Set Healthy Expectations
Even the most seasoned marathoners have no idea what their marathon times will be. Think about it—setting a finish time is a little like picking the winning lottery numbers because there are so many variables that can affect your performance: wind, rain, cold, heat, humidity, etc.
The best way to go into the marathon is with healthy expectations. This means aiming for a strong finish and being open to what the day may bring. It rained, sleeted, and snowed on the day of my first marathon, and the Gatorade was frozen at all the aid stations. Had I been racing for a time or had specific expectations of the day I would have been upset—but my goal was to finish upright and I did just that.
Running your first marathon is all about conquering the distance, not beating the clock. It’s a way to establish your marathon fitness, which you can continue to build on and improve in future races.
Taper Your Training
Most people think the longest miles are the toughest part of marathon training, but I believe it’s the taper. At about 3 to 4 weeks out, you’ve run your longest run, your mileage and intensity are gradually dropping, and you find yourself with much more time on your hands. It can be tempting to add more mileage to your training plan for insurance, but doing so will only risk you leaving your best miles on the training path.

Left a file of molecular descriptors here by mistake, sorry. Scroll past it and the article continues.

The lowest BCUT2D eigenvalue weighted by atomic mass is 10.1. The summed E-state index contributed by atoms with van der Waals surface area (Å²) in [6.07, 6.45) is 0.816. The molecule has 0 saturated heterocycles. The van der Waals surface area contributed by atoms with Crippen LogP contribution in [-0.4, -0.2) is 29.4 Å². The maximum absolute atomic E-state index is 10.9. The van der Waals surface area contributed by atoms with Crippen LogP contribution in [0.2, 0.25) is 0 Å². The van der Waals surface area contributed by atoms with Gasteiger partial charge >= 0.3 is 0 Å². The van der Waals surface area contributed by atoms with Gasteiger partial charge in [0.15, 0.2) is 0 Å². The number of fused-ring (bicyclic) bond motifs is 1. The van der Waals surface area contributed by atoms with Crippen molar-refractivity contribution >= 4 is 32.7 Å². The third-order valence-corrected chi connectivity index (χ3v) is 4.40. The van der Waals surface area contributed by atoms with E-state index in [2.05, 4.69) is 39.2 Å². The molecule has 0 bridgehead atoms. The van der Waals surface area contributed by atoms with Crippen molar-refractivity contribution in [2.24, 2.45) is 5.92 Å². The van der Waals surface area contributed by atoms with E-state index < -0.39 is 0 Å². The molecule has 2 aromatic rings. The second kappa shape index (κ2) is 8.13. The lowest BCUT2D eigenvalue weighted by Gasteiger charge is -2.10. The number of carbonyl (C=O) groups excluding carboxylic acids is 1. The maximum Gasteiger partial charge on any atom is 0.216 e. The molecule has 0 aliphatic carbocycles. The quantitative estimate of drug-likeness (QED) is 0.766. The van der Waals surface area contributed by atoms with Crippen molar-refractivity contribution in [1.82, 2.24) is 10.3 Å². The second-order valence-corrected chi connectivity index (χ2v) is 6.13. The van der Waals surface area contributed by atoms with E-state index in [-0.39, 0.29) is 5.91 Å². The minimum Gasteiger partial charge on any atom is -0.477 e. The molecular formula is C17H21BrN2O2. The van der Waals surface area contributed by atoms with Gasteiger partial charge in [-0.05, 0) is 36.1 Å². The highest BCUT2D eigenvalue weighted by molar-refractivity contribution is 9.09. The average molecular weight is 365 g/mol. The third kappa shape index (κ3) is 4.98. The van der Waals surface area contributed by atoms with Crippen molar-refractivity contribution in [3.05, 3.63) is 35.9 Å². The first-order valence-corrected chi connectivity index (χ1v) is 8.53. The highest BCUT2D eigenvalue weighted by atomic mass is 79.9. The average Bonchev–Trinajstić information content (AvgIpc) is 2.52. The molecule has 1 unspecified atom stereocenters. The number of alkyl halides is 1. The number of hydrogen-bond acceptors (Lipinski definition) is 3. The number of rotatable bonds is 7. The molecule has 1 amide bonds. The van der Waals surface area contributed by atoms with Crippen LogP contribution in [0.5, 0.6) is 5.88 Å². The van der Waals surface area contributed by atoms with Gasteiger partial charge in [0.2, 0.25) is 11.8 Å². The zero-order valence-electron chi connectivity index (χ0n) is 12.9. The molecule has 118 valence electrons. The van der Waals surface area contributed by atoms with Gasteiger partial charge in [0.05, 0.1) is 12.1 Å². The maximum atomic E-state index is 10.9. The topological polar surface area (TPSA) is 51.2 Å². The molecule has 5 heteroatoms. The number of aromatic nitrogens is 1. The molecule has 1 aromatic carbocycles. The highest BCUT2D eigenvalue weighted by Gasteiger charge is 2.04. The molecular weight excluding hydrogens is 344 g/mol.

Follow a gradual taper and rest up so you can run the distance on race day with fresh, strong legs. It may seem counter intuitive, but it works, and it will leave you chomping at the bit to start the marathon (exactly where you want to be).
Go With What You Know
The number one rule in racing is to avoid trying anything new on race day. The most frequently asked question I hear during race week is, “what should I eat?” My answer: eat what you’ve eaten all season, go with what is tried and true and consume a slightly higher ratio of carbohydrates.
Your nerves can work against you and cause you to question everything you’re doing, from which shoe to put on first, to what you should wear and what you should eat. Stick with what you’ve done all season in long training runs (dress rehearsals).
From an upset stomach from eating too much broccoli to hypernatremia from drinking too much water, you can get yourself into a heap of trouble trying to change things up during race week. Keep it simple; stick with what your body knows.